Official DMV Licensure Handbook, 2019.
Well, there's an idea.
"Rise n' shine, little bro. You got mail."
Klaus jerks into consciousness as the corner of a thick envelope nails him in the forehead, dead center. The veil separating the real world from the in-between tends to thin when he sleeps, and he can see a few ghosts loitering in the den of the mansion.
There's the creepy girl in the Victorian nightgown that likes to hang out in the corner, a hysterical middle-aged woman dressed in a cleaner's uniform. He thinks the old man with a gory and sizeable chunk missing from his forehead might be one of Five's.
Klaus gives the wailing lady a half-hearted thumbs-up before blinking again. Solidifying that boundary between dead and alive, he's learned, is a matter of practice.
And, y'know, sobriety.
The spirits dissipate between one breath and the next, leaving only Ben hanging upside down on the couch.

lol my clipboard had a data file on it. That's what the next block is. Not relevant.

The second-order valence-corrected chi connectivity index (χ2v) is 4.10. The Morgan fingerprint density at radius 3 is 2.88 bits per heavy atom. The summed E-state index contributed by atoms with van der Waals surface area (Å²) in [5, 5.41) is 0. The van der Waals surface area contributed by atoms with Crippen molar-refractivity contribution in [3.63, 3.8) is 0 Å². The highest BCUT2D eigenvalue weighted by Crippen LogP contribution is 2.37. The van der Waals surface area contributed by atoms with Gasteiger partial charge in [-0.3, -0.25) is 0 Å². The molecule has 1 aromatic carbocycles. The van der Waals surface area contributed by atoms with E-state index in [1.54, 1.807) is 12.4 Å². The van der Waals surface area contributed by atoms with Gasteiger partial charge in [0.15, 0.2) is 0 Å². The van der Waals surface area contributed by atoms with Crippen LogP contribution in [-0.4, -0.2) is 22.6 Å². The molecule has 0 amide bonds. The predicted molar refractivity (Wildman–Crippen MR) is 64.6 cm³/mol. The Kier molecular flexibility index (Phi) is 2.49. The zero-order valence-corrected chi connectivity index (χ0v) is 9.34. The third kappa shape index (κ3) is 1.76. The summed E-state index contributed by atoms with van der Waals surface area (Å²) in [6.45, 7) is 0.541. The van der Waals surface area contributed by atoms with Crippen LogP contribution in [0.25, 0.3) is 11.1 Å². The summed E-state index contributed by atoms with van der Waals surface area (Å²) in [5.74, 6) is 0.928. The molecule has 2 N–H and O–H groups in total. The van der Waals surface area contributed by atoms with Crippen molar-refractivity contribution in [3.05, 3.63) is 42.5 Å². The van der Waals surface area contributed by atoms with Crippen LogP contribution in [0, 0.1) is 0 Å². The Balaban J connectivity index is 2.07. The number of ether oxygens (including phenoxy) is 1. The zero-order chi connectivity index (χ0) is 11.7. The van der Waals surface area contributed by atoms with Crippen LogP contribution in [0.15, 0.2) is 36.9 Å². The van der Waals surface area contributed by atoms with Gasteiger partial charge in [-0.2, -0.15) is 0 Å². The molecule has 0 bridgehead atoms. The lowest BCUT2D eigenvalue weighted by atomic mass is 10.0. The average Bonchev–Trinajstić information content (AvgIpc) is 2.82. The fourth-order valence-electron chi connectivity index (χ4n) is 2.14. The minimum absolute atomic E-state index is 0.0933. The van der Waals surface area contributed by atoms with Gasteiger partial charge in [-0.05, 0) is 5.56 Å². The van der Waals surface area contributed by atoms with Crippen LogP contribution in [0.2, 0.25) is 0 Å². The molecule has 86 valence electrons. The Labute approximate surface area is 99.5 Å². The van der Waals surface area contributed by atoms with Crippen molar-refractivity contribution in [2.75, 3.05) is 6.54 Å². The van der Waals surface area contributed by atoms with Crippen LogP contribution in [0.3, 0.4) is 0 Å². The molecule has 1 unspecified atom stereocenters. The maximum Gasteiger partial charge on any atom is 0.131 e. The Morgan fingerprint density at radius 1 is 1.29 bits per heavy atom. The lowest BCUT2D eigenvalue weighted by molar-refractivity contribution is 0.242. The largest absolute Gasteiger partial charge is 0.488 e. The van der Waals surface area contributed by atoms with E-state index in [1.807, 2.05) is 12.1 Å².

Klaus heaves a sigh and fumbles for the envelope, scowling as he does. "It's already open, you asshole."
"Is it?" Diego's wearing a shit-eating grin, which means that whatever's in the envelope probably isn't, like, a court summons or something. "Weird how that happens."
Five's arrival is heralded by a telltale pop and flash of blue light.
"Opening other people's mail is a federal crime, Diego," he drawls. "Should I tell Luther?"
"Tell me what?" Luther asks, and Christ, did Klaus miss the memo for a family pow-wow or something?
"So's insider trading, you little shit, don't give me that- hey! That's my sandwich!"
Five leers around a mouthful of bread as he materializes at the other end of the room. "You gonna' arrest me or somethin'? God, what would Mom say-"
"Diego-" A thump. "Ow, what the hell-"
Klaus tunes out the rest of the ensuing squabble and scans through the contents of the envelope. A square of plastic falls out, and oh. He'd almost forgotten.
Klaus Hargreeves, it reads next to a picture of him from a few weeks ago. Driver's License.